Japanese Packers fans' passion pays off with game invite and documentary
GREEN BAY – When Ty Morse walked into a restaurant in Tokyo, he was surprised to see a Japanese man wearing a Brett Favre jersey. That was only the beginning.
In due course, and after a little sign language, he discovered the man had friends there and each of them was wearing a Packers jersey. A Wisconsin native, Morse had stumbled onto the Japanese Packers Cheering Team, and they had stumbled onto a new documentary filmmaker who intends to make them the stars of one of his projects.
The fans come from around Japan for an annual bash in Tokyo arranged by Takashi “Cheppo” Kawarazaki, who became a Packers fan in 1993.
"They were very excited because I'm from Wisconsin," Morse said. "I asked them if they had ever been to a game? They said 'no.' It continued to snowball."
Morse arranged for 25 members of the group to attend the game against the Cincinnati Bengals Sept. 24 at Lambeau Field. It will be the first time to Lambeau for nearly all of them and the first time to the United States as well.
Kawarazaki said the decision to accept Morse's invitation was immediate.
"Even if I didn’t meet Ty, I would have tried to visit Lambeau," he said. "As he says so, I think it’s a kind of miracle."
The Japanese fans will spend four days in Green Bay. They'll stay at the homes of three of Morse's friends, ride the Zippin Pippin, tailgate, visit other sites and, of course, go to the game to cheer on their beloved Packers.
"They know every player. They are crazy, crazy Packers fans," Morse said.
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As Kawarazaki explains it, he first saw the Packers in 1993 on NHK, Japan's national public broadcasting channel. The broadcasters said Green Bay was an important NFL team, winning the first two Super Bowls, but had fallen on hard times in recent years. They said the Packers had a young quarterback named Brett Favre and could return to the playoffs.
"After seeing Favre's play of that game, I thought that 'I will support them,' " Kawarazaki said.
The Packers did return to the playoffs and won a wildcard game. Kawarazaki was hooked.
He found a Japanese website called "Packer Zone" which deepened his knowledge and love of the team, and helped him connect with other Japanese Packers fans.
Initially, he was attracted by the quarterbacks, but "simply now I love the staff, the players and the fans. No Packers, no life!" he said.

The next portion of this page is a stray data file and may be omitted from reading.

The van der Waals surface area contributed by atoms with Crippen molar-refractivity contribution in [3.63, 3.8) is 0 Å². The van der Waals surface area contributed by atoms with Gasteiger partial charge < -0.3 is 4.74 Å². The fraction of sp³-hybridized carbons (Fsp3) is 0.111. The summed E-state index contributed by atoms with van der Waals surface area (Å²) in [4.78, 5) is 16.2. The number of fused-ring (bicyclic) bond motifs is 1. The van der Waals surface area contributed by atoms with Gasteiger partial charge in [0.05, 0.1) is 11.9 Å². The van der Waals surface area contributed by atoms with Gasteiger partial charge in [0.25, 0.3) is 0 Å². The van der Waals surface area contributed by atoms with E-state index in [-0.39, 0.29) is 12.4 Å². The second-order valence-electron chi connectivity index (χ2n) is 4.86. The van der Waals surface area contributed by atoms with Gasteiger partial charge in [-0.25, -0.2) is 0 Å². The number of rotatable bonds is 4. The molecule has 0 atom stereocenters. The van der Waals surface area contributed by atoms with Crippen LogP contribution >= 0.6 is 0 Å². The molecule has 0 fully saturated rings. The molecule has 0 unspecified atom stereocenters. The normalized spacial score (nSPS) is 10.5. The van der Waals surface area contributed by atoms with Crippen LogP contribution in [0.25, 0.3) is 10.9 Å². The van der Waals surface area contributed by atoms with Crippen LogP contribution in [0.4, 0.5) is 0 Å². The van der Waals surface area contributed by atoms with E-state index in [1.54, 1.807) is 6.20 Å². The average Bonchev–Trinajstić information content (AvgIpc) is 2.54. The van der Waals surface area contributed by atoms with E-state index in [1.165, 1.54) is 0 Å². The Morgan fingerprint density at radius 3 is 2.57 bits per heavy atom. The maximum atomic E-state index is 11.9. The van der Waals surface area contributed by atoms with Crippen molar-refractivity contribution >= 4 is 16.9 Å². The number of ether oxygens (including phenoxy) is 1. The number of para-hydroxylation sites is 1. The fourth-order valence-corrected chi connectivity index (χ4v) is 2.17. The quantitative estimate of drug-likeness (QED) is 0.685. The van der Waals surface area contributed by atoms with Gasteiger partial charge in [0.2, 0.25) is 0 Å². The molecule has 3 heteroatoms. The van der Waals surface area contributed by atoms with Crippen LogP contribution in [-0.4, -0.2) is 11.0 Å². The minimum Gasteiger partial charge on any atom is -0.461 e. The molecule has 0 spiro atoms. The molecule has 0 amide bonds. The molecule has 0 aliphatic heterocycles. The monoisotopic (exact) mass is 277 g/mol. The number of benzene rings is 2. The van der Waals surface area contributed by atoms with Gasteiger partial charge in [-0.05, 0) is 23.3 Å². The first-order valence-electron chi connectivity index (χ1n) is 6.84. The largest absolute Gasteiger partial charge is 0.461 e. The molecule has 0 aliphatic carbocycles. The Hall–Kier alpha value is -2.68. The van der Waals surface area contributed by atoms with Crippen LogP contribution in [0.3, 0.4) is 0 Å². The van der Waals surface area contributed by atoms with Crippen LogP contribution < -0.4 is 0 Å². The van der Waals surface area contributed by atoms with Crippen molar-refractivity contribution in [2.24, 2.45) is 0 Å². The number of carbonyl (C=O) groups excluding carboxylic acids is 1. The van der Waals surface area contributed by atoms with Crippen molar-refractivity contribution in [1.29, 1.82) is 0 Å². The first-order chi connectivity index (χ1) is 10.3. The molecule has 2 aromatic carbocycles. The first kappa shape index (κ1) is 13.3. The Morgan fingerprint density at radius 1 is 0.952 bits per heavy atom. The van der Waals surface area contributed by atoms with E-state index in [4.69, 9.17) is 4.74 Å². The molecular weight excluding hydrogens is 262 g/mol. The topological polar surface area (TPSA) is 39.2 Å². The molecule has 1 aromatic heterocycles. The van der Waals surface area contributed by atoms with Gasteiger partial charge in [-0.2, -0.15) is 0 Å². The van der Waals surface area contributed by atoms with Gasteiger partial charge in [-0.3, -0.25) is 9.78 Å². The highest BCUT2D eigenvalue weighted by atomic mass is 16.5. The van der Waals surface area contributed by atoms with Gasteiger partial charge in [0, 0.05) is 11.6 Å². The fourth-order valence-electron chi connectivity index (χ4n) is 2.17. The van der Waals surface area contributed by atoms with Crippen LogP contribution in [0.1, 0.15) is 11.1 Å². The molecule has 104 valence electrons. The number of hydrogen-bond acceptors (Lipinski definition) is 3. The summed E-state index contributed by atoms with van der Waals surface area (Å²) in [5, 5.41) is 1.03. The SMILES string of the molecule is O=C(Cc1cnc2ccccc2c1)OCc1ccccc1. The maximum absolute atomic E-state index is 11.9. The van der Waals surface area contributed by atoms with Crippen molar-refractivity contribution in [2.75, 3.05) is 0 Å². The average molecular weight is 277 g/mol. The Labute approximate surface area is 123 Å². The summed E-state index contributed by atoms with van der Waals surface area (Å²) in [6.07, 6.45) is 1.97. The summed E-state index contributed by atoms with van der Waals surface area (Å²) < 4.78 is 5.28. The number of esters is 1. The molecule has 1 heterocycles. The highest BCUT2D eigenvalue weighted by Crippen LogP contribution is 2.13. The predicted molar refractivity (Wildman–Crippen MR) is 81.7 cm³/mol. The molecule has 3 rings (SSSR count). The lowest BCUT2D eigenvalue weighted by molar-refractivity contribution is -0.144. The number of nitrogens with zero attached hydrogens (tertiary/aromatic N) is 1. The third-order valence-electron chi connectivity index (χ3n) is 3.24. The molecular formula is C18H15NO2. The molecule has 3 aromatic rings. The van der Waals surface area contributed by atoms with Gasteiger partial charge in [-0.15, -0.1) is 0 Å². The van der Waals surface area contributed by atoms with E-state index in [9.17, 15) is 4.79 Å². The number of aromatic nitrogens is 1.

The annual Packers parties were started four years ago, with "Packer Zone" readers making up the bulk of attendees.
A few members of the club have been to Lambeau, but most have not. Kawarazaki attended the opening game of the 2000 season at Lambeau Field — the Packers lost 20-16 to the New York Jets — and he looks forward to introducing others to the experience.
"I think they are looking forward (to Morse's plan). But the biggest factor is the experience of watching a Packers victory in Lambeau," he said.
Morse is an owner of Time Horse Productions, a documentary filmmaking company based in Chicago, and Songwhale, a Minneapolis-based interactive technology company that does a lot of business in Asia. One of the producers on the Japanese film is Jay DeMerit, a former professional soccer player and Bay Port High School graduate, and Morse's partners in Time Horse are former PBS producers.
The project is no small thing. It will require translators – only three of the fans speak some English – transportation, housing, caterers and the cooperation of the Packers and NFL Films.
"The Packers enjoy tremendous international fan support. We meet couples and families from all over the world every game weekend," said Aaron Popkey, Packers director of public affairs. "It's been fun to learn about the large fan-group coming from Japan. We're looking forward to their reaction upon seeing Lambeau Field for the first time."
Time Horse started a Kickstarter campaign for the film, but Morse said that was as much about getting the word out as collecting money, though they'll be happy to do that, too. Donors can get coffee mugs, T-shirts and more promoting the film.
"This is not a money-making venture. This is a passion project," Morse said. "Kickstarter is not necessary to the project. We wanted a place where people could participate in the buildup."
Filmmakers initially considered a Netflix/iTunes/Amazon launch, but now are leaning toward ESPN. The pinnacle would be acceptance by the network's "30 for 30" documentary series. They'll also be submitting the finished product to global film festivals, such as South by Southwest Film Festival in Austin, Texas.